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[in-sen-si-tiv] /ɪnˈsɛn sɪ tɪv/
deficient in human sensibility, acuteness of feeling, or consideration; unfeeling; callous:
an insensitive person.
not physically sensitive:
insensitive skin.
not affected by physical or chemical agencies or influences:
insensitive to light.
not readily responsive or aware:
insensitive to the needs of the peasants.
Origin of insensitive
1600-10; in-3 + sensitive
Related forms
insensitiveness, insensitivity, noun Unabridged
Based on the Random House Dictionary, © Random House, Inc. 2015.
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Examples from the Web for insensitive
Contemporary Examples
Historical Examples
  • He went out with a fire at his heart that made him insensitive to the frost without.

  • Calhoun drew a sample of blood from the insensitive area on Murgatroyd's flank.

    Pariah Planet Murray Leinster
  • A preparation thus made is insensitive at the beginning, but if left undisturbed it slowly recovers its excitability.

    Life Movements in Plants Sir Jagadis Chunder Bose
  • So this that quivered in his thick fingers, too insensitive to feel it, was a valentine for him!

    Five Tales John Galsworthy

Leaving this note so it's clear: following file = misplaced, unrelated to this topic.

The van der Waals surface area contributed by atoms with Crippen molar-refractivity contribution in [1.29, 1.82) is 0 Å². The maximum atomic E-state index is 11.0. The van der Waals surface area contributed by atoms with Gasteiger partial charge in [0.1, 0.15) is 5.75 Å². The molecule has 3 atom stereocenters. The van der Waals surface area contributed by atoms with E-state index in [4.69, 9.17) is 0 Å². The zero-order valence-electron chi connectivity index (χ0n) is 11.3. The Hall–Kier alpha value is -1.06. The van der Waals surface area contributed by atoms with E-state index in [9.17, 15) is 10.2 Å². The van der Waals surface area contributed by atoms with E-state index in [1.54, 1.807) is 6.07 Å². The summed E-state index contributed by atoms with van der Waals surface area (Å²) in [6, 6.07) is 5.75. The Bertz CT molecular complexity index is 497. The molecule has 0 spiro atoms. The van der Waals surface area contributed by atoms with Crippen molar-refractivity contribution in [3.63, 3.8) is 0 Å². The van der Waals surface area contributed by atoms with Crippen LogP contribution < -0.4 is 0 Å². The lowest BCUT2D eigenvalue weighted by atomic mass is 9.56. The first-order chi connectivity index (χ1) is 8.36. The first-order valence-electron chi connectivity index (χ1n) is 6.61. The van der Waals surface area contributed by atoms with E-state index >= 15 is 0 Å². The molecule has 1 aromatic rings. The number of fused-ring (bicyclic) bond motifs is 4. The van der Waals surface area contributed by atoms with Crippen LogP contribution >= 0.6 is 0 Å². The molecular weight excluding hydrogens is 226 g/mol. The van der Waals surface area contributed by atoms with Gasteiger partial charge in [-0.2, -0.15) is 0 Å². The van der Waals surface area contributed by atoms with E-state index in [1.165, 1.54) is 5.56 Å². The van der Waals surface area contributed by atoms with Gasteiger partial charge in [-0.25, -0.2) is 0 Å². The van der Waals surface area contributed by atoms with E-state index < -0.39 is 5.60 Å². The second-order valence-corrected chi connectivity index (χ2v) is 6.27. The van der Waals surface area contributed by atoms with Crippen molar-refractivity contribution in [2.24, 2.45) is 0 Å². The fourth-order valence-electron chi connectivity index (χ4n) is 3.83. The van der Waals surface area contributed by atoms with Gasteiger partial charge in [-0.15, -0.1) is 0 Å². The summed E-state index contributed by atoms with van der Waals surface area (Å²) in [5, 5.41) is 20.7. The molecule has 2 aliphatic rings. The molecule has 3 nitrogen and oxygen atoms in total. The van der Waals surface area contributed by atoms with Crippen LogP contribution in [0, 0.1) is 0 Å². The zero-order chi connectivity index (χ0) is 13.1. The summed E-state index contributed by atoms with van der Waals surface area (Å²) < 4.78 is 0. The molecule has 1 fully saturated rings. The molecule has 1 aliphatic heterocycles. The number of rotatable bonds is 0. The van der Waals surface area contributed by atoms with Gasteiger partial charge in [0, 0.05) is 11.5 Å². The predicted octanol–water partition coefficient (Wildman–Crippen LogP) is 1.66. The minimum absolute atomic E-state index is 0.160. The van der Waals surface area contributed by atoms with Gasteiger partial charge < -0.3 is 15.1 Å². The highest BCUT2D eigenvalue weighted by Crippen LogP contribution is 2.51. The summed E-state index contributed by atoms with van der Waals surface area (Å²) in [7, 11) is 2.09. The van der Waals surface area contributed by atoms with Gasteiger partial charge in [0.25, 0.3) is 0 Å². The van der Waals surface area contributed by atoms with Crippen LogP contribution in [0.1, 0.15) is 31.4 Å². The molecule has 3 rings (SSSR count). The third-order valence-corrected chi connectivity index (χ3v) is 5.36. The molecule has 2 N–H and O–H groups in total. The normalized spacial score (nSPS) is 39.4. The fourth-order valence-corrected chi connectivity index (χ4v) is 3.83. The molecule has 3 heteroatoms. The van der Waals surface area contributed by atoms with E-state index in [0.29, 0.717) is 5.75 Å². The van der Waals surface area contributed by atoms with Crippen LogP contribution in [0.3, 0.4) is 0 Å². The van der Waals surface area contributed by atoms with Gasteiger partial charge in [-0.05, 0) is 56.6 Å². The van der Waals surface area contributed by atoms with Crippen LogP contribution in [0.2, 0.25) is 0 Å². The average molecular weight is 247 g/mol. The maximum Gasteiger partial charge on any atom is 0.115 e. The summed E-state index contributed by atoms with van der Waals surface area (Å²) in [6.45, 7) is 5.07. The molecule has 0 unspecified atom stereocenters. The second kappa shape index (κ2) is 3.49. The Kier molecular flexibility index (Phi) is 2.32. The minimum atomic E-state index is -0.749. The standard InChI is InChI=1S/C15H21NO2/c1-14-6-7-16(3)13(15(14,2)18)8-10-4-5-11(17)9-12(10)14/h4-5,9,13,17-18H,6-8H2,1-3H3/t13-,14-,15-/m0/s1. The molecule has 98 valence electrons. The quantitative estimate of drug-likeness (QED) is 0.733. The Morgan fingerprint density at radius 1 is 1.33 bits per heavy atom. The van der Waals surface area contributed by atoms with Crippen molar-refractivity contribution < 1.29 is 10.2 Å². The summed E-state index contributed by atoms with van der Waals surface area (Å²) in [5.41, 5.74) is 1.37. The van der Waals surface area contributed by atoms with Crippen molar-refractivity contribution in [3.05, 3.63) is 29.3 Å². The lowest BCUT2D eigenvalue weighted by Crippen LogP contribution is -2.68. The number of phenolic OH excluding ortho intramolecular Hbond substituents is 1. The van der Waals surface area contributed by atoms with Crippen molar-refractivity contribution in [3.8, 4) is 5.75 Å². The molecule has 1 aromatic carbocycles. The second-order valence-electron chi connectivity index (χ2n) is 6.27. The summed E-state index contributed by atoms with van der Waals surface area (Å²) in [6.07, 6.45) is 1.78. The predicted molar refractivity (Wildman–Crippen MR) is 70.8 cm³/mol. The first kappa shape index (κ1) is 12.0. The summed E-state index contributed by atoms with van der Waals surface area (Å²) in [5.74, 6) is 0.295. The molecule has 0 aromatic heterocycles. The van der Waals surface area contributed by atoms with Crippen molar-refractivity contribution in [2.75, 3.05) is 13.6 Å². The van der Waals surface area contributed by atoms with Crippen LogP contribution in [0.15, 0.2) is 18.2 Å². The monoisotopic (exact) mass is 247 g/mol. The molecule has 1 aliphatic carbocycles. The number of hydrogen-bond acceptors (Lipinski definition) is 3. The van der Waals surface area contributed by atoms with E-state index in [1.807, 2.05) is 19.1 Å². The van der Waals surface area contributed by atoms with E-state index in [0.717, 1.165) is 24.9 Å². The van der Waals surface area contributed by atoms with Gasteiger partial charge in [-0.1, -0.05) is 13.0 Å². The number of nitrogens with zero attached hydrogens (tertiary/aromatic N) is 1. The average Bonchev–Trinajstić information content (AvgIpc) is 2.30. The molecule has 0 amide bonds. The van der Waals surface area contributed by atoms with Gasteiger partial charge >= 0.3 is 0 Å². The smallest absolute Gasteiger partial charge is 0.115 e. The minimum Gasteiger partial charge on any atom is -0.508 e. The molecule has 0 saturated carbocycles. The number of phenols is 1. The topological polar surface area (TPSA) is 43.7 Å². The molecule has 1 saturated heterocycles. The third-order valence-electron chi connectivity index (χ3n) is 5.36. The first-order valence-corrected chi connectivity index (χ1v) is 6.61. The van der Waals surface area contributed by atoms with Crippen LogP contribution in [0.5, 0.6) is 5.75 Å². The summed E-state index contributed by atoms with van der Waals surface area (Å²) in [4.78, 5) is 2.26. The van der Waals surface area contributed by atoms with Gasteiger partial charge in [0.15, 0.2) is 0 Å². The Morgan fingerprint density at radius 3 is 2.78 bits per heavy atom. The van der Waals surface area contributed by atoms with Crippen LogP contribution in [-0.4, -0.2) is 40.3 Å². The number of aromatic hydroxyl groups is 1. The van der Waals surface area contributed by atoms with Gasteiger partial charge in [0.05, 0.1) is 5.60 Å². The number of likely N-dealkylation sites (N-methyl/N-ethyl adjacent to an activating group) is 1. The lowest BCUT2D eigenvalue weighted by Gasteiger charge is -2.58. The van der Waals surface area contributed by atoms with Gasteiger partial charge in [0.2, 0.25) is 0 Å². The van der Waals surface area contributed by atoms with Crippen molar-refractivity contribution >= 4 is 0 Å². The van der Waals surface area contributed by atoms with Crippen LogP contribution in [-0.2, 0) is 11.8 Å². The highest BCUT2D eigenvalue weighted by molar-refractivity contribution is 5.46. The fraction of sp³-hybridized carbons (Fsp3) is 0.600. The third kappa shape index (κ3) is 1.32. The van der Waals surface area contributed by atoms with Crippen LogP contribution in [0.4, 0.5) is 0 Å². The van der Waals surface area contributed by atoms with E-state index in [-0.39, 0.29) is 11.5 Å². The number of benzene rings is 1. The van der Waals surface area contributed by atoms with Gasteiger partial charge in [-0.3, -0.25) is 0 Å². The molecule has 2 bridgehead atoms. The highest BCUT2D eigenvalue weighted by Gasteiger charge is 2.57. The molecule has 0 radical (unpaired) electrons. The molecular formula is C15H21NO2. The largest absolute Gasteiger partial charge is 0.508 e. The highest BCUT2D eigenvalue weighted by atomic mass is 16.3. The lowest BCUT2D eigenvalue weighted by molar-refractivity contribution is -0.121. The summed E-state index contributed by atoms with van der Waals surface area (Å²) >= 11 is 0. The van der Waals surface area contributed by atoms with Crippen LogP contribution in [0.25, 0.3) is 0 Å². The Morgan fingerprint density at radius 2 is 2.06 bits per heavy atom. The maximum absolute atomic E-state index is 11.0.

• They pierce the hide of the thickest and dullest; they startle and bewilder the brains of the most crass and the most insensitive.

    Suspended Judgments John Cowper Powys
British Dictionary definitions for insensitive


lacking sensitivity; unfeeling
lacking physical sensation
(postpositive) foll by to. not sensitive (to) or affected (by): insensitive to radiation
Derived Forms
insensitively, adverb
insensitiveness, insensitivity, noun
Collins English Dictionary - Complete & Unabridged 2012 Digital Edition
© William Collins Sons & Co. Ltd. 1979, 1986 © HarperCollins
Publishers 1998, 2000, 2003, 2005, 2006, 2007, 2009, 2012
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Word Origin and History for insensitive

c.1600, "having little or no reaction to what is perceived by one's senses," from in- (1) "not, opposite of" + sensitive. For sense, see insensate. Meaning "without consideration for the feelings of others" attested by 1975. Related: Insensitively.

Online Etymology Dictionary, © 2010 Douglas Harper
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